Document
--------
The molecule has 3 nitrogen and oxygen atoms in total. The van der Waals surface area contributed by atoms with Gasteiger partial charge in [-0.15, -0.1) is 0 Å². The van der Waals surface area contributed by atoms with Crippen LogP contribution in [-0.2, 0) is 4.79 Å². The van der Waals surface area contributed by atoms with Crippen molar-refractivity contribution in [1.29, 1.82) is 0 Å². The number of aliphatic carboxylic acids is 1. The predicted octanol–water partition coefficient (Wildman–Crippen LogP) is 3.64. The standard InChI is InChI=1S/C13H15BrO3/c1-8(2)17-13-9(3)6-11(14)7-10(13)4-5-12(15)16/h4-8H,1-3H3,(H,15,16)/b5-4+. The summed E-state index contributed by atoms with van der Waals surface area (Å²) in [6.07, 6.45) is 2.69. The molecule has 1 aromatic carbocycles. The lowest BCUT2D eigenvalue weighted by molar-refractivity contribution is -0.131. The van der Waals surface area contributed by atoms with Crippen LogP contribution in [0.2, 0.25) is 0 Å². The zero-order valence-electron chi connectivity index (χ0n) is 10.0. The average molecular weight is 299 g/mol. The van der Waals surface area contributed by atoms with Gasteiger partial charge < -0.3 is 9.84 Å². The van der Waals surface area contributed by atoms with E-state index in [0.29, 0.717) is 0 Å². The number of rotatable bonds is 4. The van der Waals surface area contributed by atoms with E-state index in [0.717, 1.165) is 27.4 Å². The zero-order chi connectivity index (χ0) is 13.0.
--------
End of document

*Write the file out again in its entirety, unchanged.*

The molecule has 3 nitrogen and oxygen atoms in total. The van der Waals surface area contributed by atoms with Gasteiger partial charge in [-0.15, -0.1) is 0 Å². The van der Waals surface area contributed by atoms with Crippen LogP contribution in [-0.2, 0) is 4.79 Å². The van der Waals surface area contributed by atoms with Crippen molar-refractivity contribution in [1.29, 1.82) is 0 Å². The number of aliphatic carboxylic acids is 1. The predicted octanol–water partition coefficient (Wildman–Crippen LogP) is 3.64. The standard InChI is InChI=1S/C13H15BrO3/c1-8(2)17-13-9(3)6-11(14)7-10(13)4-5-12(15)16/h4-8H,1-3H3,(H,15,16)/b5-4+. The summed E-state index contributed by atoms with van der Waals surface area (Å²) in [6.07, 6.45) is 2.69. The molecule has 1 aromatic carbocycles. The lowest BCUT2D eigenvalue weighted by molar-refractivity contribution is -0.131. The van der Waals surface area contributed by atoms with Crippen LogP contribution in [0.2, 0.25) is 0 Å². The zero-order valence-electron chi connectivity index (χ0n) is 10.0. The average molecular weight is 299 g/mol. The van der Waals surface area contributed by atoms with Gasteiger partial charge < -0.3 is 9.84 Å². The van der Waals surface area contributed by atoms with E-state index in [0.29, 0.717) is 0 Å². The number of rotatable bonds is 4. The van der Waals surface area contributed by atoms with E-state index in [0.717, 1.165) is 27.4 Å². The zero-order chi connectivity index (χ0) is 13.0.